Wednesday, March 23, 2011

Comfort food. This time: Soup.

I declare this the end of the search for good tomato soup. Because I have found it. 
The original recipe is by Martha Stewart and Joy has posted it here.
The flavors of this soup are: Bright and fresh, a little acidic (as if you were making it with fresh tomatoes in the summer) but also sweet the way tomatoes naturally are.

Tomato Soup

My execution, however, was quite different than Joy's version. 
First of all, I didn't know where my mother keeps her bay leaves so I skipped that. Than I decided to change the proportions of the whole thing up because I knew I would be the only one eating said soup and with the amount of stock and tomatoes that was supposed to go into it, I would have had enough soup for the next weeks.
I basically halved the liquid ingredients and omitted the cream. 
I also realized when I sat down to devour my food - this could easily be a vegan soup (if you serve it without the grilled cheese, duh!).

So here is my version of Martha Stewart's version adapted by Joy the baker:

You need:
4 tablespoons (1/2 stick) unsalted butter & 2 Tablespoons olive oil (this is the amount suggested by Joy (or Martha) but I have never measured butter or oil unless I make a béchamel)
1 medium onion, chopped, 1 medium carrot, finely diced
course sea salt and fresh black pepper
splash of red wine vinegar (just over 1 Tablespoon)
1/4 cup all-purpose flour
3 Tablespoons tomato paste
1 dried bay leaf - optional
2 cups low sodium chicken broth (or vegetable stock)
1 can (28-ounces) whole peeled tomatoes in juice
In a large pot melt the butter and the oil, add the carrot and onion and season with salt & pepper. Cook everything, stirring occasionally, until the onions are translucent and the carrots begin to soften.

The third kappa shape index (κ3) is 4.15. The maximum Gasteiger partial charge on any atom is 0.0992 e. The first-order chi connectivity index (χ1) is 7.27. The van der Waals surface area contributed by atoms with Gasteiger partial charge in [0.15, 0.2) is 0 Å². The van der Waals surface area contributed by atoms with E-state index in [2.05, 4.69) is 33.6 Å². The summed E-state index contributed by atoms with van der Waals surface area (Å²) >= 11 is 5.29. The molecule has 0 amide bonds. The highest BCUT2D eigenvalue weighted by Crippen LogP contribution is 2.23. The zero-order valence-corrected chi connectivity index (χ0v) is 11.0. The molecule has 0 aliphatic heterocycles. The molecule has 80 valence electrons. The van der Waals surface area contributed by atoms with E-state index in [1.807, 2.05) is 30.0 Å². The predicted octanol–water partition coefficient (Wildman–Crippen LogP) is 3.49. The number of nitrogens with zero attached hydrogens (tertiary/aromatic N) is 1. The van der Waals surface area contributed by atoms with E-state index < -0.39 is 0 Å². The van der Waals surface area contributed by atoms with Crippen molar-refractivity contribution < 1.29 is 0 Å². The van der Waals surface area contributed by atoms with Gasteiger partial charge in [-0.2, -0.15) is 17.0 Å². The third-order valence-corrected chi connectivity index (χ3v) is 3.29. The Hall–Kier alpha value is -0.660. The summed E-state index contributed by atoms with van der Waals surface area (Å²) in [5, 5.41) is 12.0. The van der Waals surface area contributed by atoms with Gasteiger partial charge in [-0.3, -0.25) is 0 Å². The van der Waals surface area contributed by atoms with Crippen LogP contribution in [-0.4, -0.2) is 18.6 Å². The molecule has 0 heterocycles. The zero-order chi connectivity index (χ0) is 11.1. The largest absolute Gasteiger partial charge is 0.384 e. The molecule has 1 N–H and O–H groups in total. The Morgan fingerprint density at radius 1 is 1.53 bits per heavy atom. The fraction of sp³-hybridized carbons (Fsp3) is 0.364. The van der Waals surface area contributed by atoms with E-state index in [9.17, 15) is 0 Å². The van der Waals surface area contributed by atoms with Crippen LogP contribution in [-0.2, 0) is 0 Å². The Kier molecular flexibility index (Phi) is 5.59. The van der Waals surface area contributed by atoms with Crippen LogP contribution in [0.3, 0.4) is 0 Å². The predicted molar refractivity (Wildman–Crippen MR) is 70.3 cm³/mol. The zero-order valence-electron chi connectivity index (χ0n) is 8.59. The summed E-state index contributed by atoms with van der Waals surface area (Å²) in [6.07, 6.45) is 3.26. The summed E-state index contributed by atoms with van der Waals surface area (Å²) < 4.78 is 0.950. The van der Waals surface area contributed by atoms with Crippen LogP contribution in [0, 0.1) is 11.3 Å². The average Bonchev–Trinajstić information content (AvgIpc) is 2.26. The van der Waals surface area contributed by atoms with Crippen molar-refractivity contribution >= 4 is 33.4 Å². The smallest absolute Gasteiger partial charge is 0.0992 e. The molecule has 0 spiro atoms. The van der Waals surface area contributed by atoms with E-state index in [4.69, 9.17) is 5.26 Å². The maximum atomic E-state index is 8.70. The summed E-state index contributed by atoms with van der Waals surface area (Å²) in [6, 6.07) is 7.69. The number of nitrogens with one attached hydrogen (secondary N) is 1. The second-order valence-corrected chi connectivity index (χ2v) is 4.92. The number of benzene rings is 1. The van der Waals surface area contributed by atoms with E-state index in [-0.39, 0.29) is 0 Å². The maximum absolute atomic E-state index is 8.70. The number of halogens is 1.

At that point: add the vinegar and let it cook off (it will smell very much of the vinegar, but move on!). Once it's cooked off, turn the heat down to low and sprinkle the flour on the vegetables, add the tomato paste and stir. 
Add the chicken broth and the tomato with their juices breaking them up with a spoon (and if you have: the bay leaf). Bring the soup to a boil, reduce the heat and let it simmer for about 30 minutes, stirring occasionally.  
I like my soups totally smooth, so when the 30 minutes were up, I removed to pot from the heat and pureed the soup with an emulsion blender until there were no more chunks left. 
Season with salt and pepper to taste. And you are done. Easy, yes? 
This is the point where you could add cream or milk to the soup, but I really didn't think it necessary. Too many soups are killed by the addition of cream which dampens the actual flavors.

I served my soup with a grilled cheese sandwich. Which was: Amazing.
Take two slices of bread, butter them, add cheese of your liking and top one on the other. Next, melt some butter in a skillet until it's hot (but not smoking), place the sandwich in the skillet and fry until the cheese starts to melt and the bread begins to brown.
It will be greasy - of butter! Which is a good thing.

1 comment:

  1. Must say the combination sounds desirous! Sad part is i will have to wait a couple of weeks to enjoy it.